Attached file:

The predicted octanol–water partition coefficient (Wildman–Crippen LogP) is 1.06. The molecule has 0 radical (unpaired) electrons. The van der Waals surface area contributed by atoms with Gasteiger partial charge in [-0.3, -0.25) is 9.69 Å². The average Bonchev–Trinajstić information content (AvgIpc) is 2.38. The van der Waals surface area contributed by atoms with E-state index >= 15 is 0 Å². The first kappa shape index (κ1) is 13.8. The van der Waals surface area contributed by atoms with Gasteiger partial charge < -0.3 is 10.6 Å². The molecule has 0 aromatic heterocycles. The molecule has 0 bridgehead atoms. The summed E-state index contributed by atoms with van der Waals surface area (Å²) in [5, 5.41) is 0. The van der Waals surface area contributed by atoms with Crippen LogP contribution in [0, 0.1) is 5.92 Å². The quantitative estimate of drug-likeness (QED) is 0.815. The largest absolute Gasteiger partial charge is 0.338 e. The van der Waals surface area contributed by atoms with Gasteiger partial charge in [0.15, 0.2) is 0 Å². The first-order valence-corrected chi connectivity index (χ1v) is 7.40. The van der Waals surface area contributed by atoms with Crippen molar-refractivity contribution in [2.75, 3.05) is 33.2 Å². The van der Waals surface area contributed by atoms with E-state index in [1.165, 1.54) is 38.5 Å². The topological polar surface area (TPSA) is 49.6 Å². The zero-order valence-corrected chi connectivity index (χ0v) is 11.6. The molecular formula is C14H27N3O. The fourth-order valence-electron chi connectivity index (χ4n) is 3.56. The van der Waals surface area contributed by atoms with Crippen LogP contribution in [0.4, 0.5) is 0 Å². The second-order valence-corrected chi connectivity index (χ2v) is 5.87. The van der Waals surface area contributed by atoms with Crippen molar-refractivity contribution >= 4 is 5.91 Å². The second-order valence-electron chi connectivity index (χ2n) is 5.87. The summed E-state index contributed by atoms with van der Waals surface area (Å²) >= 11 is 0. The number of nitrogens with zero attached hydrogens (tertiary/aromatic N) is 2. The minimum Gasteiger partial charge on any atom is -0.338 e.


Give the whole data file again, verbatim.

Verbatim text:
The predicted octanol–water partition coefficient (Wildman–Crippen LogP) is 1.06. The molecule has 0 radical (unpaired) electrons. The van der Waals surface area contributed by atoms with Gasteiger partial charge in [-0.3, -0.25) is 9.69 Å². The average Bonchev–Trinajstić information content (AvgIpc) is 2.38. The van der Waals surface area contributed by atoms with E-state index >= 15 is 0 Å². The first kappa shape index (κ1) is 13.8. The van der Waals surface area contributed by atoms with Gasteiger partial charge < -0.3 is 10.6 Å². The molecule has 0 aromatic heterocycles. The molecule has 0 bridgehead atoms. The summed E-state index contributed by atoms with van der Waals surface area (Å²) in [5, 5.41) is 0. The van der Waals surface area contributed by atoms with Crippen LogP contribution in [0, 0.1) is 5.92 Å². The quantitative estimate of drug-likeness (QED) is 0.815. The largest absolute Gasteiger partial charge is 0.338 e. The van der Waals surface area contributed by atoms with Gasteiger partial charge in [0.15, 0.2) is 0 Å². The first-order valence-corrected chi connectivity index (χ1v) is 7.40. The van der Waals surface area contributed by atoms with Crippen molar-refractivity contribution in [2.75, 3.05) is 33.2 Å². The van der Waals surface area contributed by atoms with E-state index in [1.165, 1.54) is 38.5 Å². The topological polar surface area (TPSA) is 49.6 Å². The zero-order valence-corrected chi connectivity index (χ0v) is 11.6. The molecular formula is C14H27N3O. The fourth-order valence-electron chi connectivity index (χ4n) is 3.56. The van der Waals surface area contributed by atoms with Crippen LogP contribution in [0.4, 0.5) is 0 Å². The second-order valence-corrected chi connectivity index (χ2v) is 5.87. The van der Waals surface area contributed by atoms with Crippen molar-refractivity contribution >= 4 is 5.91 Å². The second-order valence-electron chi connectivity index (χ2n) is 5.87. The summed E-state index contributed by atoms with van der Waals surface area (Å²) >= 11 is 0. The number of nitrogens with zero attached hydrogens (tertiary/aromatic N) is 2. The minimum Gasteiger partial charge on any atom is -0.338 e.